Connery was still having difficulty finding a slot for his middle aged acting chops, working with Richard Brooks to middling effect, before he did what he said he’d never do, and holstered up for one last tilt as James Bond in Never Say Never Again, an unofficial entry in the franchise. After a surprise hit in the exceedingly silly Highlander, the 1980’s provided Connery with three plum roles in succession, The Name of The Rose providing him with one of his best characters, a medieval detective monk. Brian De Palma gave him a fits-like-a-glove part in his big budget The Untouchables, lining him up with Robert De Niro and Kevin Costner in the huge commercial and critical hit. Connery’s role as the Irish-American cop fighting Al Capone won him a Best Supporting Actor Academy Award. Peter Hyams provided the hat trick with The Presidio, a fine military, crime mystery with Meg Ryan.
Connery settled into a settled routine of high profile, Hollywood roles for A-list directors, with the odd cameo to keep his face before a generation that didn’t know him as Bond. George Lucas and Steven Spielberg cast him as the father of Indiana Jones, in Indiana Jones and The Last Crusade, and his old colleague Sidney Lumet came good once again, with Family Business opposite Dustin Hoffman. John McTiernan’s The Hunt For Red October was a huge commercial hit and a fine cold war type thriller, and Fred Schepsi’s The Russia House was a glossy rendering of a Tom Stoppard screenplay shot in Russia with Michelle Pfeiffer that also did well. McTiernan again provided a solid role in the uneven Medicine Man, and Rising Sun, for Philip Kaufman proved just as uneven. Connery was miscast in a Bruce Beresford comedy and the crime thriller Just Cause continued the trend of missed opportunities that must have looked good on paper.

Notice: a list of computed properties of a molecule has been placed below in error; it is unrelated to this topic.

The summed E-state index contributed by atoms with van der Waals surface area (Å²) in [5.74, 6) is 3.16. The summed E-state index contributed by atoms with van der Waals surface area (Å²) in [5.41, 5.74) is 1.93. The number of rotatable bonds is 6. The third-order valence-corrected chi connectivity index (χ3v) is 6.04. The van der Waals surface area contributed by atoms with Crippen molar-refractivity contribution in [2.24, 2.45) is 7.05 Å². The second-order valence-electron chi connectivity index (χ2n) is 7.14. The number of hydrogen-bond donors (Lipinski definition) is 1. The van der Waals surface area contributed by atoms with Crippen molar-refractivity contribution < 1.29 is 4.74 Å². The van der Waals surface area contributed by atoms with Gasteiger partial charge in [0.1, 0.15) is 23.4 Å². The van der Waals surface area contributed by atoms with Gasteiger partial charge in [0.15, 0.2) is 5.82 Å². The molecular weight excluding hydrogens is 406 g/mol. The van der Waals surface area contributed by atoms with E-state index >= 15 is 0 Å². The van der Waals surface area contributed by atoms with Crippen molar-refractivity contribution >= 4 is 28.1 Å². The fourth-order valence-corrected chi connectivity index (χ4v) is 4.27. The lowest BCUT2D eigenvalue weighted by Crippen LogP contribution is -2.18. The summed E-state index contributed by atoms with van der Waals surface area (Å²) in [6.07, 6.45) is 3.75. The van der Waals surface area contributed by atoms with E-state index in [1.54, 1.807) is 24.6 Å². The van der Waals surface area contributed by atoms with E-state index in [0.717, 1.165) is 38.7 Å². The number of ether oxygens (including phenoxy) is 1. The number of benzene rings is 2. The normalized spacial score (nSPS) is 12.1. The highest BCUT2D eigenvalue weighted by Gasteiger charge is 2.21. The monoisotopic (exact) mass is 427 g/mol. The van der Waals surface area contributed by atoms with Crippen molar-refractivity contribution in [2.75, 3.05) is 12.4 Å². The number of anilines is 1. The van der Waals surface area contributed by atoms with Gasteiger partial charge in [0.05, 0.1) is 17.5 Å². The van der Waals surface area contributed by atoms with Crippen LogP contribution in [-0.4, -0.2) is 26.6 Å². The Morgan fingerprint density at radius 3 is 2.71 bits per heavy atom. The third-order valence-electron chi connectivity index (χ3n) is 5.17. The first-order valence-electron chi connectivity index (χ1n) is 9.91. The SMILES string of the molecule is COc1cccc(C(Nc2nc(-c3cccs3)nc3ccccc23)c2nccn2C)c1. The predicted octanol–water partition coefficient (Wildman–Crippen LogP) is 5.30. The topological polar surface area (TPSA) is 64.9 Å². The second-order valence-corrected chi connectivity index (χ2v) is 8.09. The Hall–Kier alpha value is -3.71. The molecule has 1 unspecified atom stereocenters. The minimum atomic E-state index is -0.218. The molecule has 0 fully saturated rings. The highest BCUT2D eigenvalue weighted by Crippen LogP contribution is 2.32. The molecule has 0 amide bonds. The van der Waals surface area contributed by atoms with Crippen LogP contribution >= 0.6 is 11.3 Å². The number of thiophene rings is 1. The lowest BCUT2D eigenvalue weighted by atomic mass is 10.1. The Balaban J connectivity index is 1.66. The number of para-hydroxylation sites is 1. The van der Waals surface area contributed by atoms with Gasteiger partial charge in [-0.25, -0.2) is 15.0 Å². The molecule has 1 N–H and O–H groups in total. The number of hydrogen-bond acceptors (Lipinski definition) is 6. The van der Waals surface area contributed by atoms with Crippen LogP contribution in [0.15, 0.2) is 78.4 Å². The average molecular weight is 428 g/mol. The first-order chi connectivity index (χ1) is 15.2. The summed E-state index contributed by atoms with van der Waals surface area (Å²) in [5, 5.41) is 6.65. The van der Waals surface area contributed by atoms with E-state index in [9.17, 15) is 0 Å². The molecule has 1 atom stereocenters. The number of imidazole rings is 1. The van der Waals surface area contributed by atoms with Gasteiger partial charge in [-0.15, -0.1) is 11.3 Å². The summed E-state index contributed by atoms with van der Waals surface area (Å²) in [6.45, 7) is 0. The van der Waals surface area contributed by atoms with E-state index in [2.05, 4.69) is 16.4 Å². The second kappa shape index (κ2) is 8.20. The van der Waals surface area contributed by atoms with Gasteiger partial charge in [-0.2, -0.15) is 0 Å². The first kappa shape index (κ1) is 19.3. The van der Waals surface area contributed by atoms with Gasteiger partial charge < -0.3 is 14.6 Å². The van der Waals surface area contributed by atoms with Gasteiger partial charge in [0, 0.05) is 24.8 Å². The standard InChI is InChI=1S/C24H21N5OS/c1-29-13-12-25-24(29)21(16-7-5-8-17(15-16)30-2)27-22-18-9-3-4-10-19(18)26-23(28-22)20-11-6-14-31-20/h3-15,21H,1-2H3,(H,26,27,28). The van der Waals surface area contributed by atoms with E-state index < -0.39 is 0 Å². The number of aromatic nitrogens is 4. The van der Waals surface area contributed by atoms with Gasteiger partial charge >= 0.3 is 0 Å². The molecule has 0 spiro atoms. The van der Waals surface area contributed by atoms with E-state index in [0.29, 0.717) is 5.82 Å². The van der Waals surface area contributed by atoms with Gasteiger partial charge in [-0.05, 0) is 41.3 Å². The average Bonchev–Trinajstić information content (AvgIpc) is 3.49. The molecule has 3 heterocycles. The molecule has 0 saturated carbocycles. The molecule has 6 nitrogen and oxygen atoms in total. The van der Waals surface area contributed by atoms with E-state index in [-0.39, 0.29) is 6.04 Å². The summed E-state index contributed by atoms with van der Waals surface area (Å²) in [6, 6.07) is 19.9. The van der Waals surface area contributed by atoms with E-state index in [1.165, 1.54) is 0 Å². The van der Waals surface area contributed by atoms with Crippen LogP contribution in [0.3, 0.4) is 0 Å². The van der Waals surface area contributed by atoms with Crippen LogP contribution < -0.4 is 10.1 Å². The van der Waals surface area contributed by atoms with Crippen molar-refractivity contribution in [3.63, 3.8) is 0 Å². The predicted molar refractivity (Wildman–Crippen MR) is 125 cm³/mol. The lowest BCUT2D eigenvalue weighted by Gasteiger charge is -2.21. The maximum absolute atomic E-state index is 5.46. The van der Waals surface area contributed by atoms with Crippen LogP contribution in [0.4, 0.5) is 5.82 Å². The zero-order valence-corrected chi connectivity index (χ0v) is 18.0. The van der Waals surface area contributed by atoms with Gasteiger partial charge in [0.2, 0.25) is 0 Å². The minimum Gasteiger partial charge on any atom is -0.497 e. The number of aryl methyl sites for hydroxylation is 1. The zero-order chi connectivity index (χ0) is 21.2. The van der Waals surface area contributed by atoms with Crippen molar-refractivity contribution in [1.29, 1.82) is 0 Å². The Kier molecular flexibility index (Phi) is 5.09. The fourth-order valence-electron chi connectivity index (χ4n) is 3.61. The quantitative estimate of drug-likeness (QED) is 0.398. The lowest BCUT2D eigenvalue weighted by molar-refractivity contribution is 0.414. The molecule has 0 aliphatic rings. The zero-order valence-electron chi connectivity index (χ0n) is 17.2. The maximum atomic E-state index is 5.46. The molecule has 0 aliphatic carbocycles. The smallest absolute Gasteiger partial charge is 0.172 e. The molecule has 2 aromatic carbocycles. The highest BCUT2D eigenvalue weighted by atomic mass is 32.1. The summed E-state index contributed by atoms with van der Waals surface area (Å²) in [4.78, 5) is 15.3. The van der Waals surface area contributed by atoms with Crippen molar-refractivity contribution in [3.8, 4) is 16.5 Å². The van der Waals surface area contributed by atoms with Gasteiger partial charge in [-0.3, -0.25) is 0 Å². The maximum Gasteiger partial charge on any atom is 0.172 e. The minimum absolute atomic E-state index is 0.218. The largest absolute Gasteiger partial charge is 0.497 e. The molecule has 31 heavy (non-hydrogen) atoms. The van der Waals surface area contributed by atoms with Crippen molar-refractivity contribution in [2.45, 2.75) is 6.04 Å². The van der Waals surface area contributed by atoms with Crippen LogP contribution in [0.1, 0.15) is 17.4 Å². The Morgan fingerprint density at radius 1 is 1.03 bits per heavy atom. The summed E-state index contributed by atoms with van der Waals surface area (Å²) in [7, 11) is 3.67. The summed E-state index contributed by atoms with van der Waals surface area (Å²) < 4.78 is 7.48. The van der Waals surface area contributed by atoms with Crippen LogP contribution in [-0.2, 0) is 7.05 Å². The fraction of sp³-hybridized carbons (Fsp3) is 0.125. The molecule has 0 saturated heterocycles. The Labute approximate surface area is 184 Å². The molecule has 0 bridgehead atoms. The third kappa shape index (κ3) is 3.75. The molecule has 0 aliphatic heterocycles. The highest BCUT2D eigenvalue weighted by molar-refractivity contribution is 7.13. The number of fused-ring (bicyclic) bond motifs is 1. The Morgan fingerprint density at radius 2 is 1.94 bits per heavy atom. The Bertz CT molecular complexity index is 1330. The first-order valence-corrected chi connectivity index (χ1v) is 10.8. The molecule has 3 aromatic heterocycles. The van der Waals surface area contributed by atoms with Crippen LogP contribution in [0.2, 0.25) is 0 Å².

First Knight was an uninspired Arthurian retelling, with Connery as Arthur against Richard Gere’s Lancelot, and a great role finally appeared from the unlikely direction of Michael Bay with his excellent action blockbuster, The Rock. Connery is superb as the misfit throwback against Nicholas Cage and Ed Harris and in 1999 he turned in the one of his last decent performances in Entrapment, a solid thriller with Catherine Zeta-Jones. At the turn of the millennia Gus Van Zant directed him in a fine drama where Connery played an ageing writer in Finding Forrester. A messy adaptation of The League of Extraordinary Gentlemen in 2003 proved to be his final feature, unfortunately going out with a whimper and not a bang.
Sean Connery will be a screen immortal because of James Bond, and his six Bond films set the template for the genre to successfully continue into the 21st century, to the point where the Connery cycle is decidedly quaint by comparison. Even if the recent CGI era franchise is turbo charged and effect driven to a much higher degree than the originals, it’s Connery’s muscular presence and steely stillness that still makes them viable and alive. Sean Connery was something of a last century man, a hard Scot who didn’t suffer fools gladly and who kept some borderline Neanderthal attitudes to women that were very much out of place in the PR/Brand managing era of celebrity. As an actor he held his own with many of the greats, and his roles in Marnie, The Hill, The Molly Maguires, The Offence, The Man Who Would Be King and The Name of The Rose speak to an intelligent, thoughtful performer who was so much more than the famous spy he will forever be associated with.